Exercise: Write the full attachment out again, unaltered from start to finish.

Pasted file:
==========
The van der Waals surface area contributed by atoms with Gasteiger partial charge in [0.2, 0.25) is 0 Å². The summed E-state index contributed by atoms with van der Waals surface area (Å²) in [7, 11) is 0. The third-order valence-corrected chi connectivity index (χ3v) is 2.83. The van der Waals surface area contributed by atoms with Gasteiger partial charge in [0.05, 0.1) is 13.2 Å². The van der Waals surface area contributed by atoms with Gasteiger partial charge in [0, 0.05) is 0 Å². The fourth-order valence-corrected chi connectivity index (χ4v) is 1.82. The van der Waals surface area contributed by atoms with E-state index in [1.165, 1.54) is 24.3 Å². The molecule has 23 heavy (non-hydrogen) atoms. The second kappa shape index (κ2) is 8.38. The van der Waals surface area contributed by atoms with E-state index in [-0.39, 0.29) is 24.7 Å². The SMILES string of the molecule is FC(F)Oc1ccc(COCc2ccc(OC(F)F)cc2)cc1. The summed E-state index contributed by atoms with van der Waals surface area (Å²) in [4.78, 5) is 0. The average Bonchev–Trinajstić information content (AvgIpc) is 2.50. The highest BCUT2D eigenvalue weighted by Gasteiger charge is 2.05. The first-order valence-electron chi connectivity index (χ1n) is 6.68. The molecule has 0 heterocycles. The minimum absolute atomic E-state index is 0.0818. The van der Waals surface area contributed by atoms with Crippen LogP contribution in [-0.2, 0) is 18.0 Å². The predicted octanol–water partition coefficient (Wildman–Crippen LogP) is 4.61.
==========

The van der Waals surface area contributed by atoms with Gasteiger partial charge in [0.2, 0.25) is 0 Å². The summed E-state index contributed by atoms with van der Waals surface area (Å²) in [7, 11) is 0. The third-order valence-corrected chi connectivity index (χ3v) is 2.83. The van der Waals surface area contributed by atoms with Gasteiger partial charge in [0.05, 0.1) is 13.2 Å². The van der Waals surface area contributed by atoms with Gasteiger partial charge in [0, 0.05) is 0 Å². The fourth-order valence-corrected chi connectivity index (χ4v) is 1.82. The van der Waals surface area contributed by atoms with E-state index in [1.165, 1.54) is 24.3 Å². The molecule has 23 heavy (non-hydrogen) atoms. The second kappa shape index (κ2) is 8.38. The van der Waals surface area contributed by atoms with E-state index in [-0.39, 0.29) is 24.7 Å². The SMILES string of the molecule is FC(F)Oc1ccc(COCc2ccc(OC(F)F)cc2)cc1. The summed E-state index contributed by atoms with van der Waals surface area (Å²) in [4.78, 5) is 0. The average Bonchev–Trinajstić information content (AvgIpc) is 2.50. The highest BCUT2D eigenvalue weighted by Gasteiger charge is 2.05. The first-order valence-electron chi connectivity index (χ1n) is 6.68. The molecule has 0 heterocycles. The minimum absolute atomic E-state index is 0.0818. The van der Waals surface area contributed by atoms with Crippen LogP contribution in [-0.2, 0) is 18.0 Å². The predicted octanol–water partition coefficient (Wildman–Crippen LogP) is 4.61.